Elections are held every five years and all EU citizens over 18 years old (16 in Austria) – some 380 million – are entitled to vote. The Parliament has 751 MEPs from all 28 Member States. The official seat of the European Parliament is in Strasbourg (France), although the institution has three places of work: Strasbourg, Brussels (Belgium) and Luxembourg.

The main meetings of the whole Parliament, known as ‘plenary sessions’, take place in Strasbourg 12 times per year. Additional plenary sessions are held in Brussels. Committee meetings are also held in Brussels. Composition of the European Parliament The seats in the European Parliament are allocated among the Member States on the basis of their share of the EU population.

Most MEPs are associated with a national political party in their home country. In the European Parliament the national parties group into EU-wide political groupings and most MEPs belong to one of these.

What the Parliament does?

The Parliament has three main roles:

1. It shares with the Council the power to legislate – to pass laws. The fact that it is a directly elected body helps guarantee the democratic legitimacy of European law.

2. It exercises democratic supervision over all EU institutions, and in particular the Commission. It has the power to approve or reject the nomination of the President of the Commission and Commissioners, and the right to censure the Commission as a whole.

3. It shares authority with the Council over the EU budget and can therefore influence EU spending. At the end of the budget procedure, it adopts or rejects the budget in its entirety.

The committee of the regions

The Committee of the Regions is the voice of regions and cities in the European Union. It has 350 regional and locally elected representatives from the 28 EU countries.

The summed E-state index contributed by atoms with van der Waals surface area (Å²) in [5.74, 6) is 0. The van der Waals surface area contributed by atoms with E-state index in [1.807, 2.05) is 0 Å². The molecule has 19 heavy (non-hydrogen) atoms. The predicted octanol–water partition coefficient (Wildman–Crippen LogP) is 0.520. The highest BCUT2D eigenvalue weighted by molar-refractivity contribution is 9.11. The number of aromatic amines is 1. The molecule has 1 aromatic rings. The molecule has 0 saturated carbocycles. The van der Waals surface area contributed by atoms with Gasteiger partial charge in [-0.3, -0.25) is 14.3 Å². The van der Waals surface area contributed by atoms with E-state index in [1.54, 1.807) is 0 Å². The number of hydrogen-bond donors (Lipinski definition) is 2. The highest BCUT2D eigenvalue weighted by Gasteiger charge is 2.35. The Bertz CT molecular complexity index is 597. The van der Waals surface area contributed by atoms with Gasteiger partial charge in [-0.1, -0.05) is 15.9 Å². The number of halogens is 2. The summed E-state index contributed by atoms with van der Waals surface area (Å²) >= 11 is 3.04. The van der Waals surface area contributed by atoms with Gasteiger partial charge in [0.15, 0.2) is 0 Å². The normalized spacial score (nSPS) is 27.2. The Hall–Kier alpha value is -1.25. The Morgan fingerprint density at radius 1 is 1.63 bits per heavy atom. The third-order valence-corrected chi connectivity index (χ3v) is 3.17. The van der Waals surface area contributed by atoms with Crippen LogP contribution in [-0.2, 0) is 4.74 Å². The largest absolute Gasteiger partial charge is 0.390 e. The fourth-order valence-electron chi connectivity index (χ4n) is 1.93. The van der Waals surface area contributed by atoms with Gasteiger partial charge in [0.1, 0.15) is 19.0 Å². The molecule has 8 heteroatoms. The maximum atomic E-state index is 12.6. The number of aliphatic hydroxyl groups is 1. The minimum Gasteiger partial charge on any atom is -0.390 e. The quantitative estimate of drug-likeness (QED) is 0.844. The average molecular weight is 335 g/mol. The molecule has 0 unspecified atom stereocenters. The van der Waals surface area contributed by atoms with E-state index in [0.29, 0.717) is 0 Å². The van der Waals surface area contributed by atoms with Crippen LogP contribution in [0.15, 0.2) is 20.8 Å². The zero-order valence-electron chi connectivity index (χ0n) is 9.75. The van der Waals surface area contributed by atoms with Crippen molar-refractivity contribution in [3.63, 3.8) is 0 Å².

Its six commissions covers the following policy areas:

*Employment, vocational training, economic and social cohesion, social policy, health.

*Education and culture.

*Environment, climate change, energy.

*Transport and trans-European networks.

*Civil protection and services of general interests.

Six plenary sessions are held each year resulting in more than 50 opinions a year on EU legislation. There are at least 40 stakeholders’ consultations and 300 individual events each year.

The Commission and its priorities

IMG_3868Jobs, Growth and Investment Digital Single Market Energy Union and Climate – looking at; Internal Market; Economic and Monetary Union; EU-US Free Trade; Justice and Fundamental Rights; Migration; EU as a Global Actor and Democratic Changes.


At the core of the EU are the Member States – the 28 states that belong to the Union – and their citizens. The unique feature of the EU is that, although these are all sovereign, independent states, they have pooled some of their ‘sovereignty’ in order to gain strength and the benefits of size.

Pooling sovereignty means, in practice, that the Member States delegate some of their decision-making powers to the shared institutions they have created, so that decisions on specific matters of joint interest can be made democratically at European level.

The EU has achieved much since it was created in 1950. It has built a single market for goods and services that spans 28 Member States with over 500 million citizens free to move and settle where they wish. It created the single currency which is now a major world currency and which makes the single market more efficient. It is also the largest supplier of development and humanitarian aid programmes in the world.

Looking ahead

The EU is working to get Europe out of the economic crisis. It is at the forefront of the fight against climate change and its consequences; it helps neighbouring countries and continues ongoing negotiations on enlargements; and it is building a common foreign policy which will do much to extend European values around the world.

The success of these ambitions depends on the ability to take effective and timely decisions and to implement them well.

Who makes the decisions?

Decision-making at EU level involves various European institutions, in particular:

* the European Parliament, which represents the EU’s citizens and is directly elected by them;

* the European Council, which consists of the Heads of State or Government of the EU Member States;

* the Council, which represents the governments of the EU Member States;

* the European Commission, which represents the interests of the EU as a whole.

The European Council defines the general political direction and priorities of the EU but it does not exercise legislative functions. Generally, it is the European Commission that proposes new laws and it is the European Parliament and Council that adopt them. The Member States and the Commission then implement them.